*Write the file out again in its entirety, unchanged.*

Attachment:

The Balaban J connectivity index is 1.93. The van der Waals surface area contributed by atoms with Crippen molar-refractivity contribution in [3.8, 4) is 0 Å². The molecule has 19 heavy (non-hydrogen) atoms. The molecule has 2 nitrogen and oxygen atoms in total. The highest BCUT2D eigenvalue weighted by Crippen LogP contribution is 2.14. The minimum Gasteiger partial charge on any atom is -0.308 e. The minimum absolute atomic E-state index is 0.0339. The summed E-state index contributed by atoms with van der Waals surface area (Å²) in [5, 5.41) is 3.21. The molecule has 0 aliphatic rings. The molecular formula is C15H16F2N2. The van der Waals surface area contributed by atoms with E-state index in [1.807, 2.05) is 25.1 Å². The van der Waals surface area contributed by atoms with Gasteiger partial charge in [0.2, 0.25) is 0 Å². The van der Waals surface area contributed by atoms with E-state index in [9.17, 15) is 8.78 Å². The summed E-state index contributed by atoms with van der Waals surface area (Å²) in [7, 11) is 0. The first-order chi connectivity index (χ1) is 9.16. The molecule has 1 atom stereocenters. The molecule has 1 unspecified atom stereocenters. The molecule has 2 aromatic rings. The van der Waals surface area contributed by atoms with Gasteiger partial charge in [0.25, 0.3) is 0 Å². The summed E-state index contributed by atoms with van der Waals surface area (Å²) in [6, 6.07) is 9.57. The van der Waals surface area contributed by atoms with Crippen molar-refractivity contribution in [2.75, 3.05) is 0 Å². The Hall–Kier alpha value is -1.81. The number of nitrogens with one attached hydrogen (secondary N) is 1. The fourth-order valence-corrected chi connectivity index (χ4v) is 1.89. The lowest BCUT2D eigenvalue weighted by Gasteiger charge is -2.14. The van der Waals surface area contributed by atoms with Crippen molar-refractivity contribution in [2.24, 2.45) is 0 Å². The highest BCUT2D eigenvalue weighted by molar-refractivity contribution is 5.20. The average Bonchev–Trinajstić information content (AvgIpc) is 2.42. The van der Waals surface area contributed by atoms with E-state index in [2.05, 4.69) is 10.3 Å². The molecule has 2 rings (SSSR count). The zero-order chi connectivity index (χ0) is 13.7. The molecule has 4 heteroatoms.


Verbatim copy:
The Balaban J connectivity index is 1.93. The van der Waals surface area contributed by atoms with Crippen molar-refractivity contribution in [3.8, 4) is 0 Å². The molecule has 19 heavy (non-hydrogen) atoms. The molecule has 2 nitrogen and oxygen atoms in total. The highest BCUT2D eigenvalue weighted by Crippen LogP contribution is 2.14. The minimum Gasteiger partial charge on any atom is -0.308 e. The minimum absolute atomic E-state index is 0.0339. The summed E-state index contributed by atoms with van der Waals surface area (Å²) in [5, 5.41) is 3.21. The molecule has 0 aliphatic rings. The molecular formula is C15H16F2N2. The van der Waals surface area contributed by atoms with E-state index in [1.807, 2.05) is 25.1 Å². The van der Waals surface area contributed by atoms with Gasteiger partial charge in [0.2, 0.25) is 0 Å². The van der Waals surface area contributed by atoms with E-state index in [9.17, 15) is 8.78 Å². The summed E-state index contributed by atoms with van der Waals surface area (Å²) in [7, 11) is 0. The first-order chi connectivity index (χ1) is 9.16. The molecule has 1 atom stereocenters. The molecule has 1 unspecified atom stereocenters. The molecule has 2 aromatic rings. The van der Waals surface area contributed by atoms with Gasteiger partial charge in [0.25, 0.3) is 0 Å². The summed E-state index contributed by atoms with van der Waals surface area (Å²) in [6, 6.07) is 9.57. The van der Waals surface area contributed by atoms with Crippen molar-refractivity contribution in [2.75, 3.05) is 0 Å². The Hall–Kier alpha value is -1.81. The number of nitrogens with one attached hydrogen (secondary N) is 1. The fourth-order valence-corrected chi connectivity index (χ4v) is 1.89. The lowest BCUT2D eigenvalue weighted by Gasteiger charge is -2.14. The van der Waals surface area contributed by atoms with Crippen molar-refractivity contribution in [2.24, 2.45) is 0 Å². The highest BCUT2D eigenvalue weighted by molar-refractivity contribution is 5.20. The average Bonchev–Trinajstić information content (AvgIpc) is 2.42. The van der Waals surface area contributed by atoms with E-state index in [2.05, 4.69) is 10.3 Å². The molecule has 2 rings (SSSR count). The zero-order chi connectivity index (χ0) is 13.7. The molecule has 4 heteroatoms.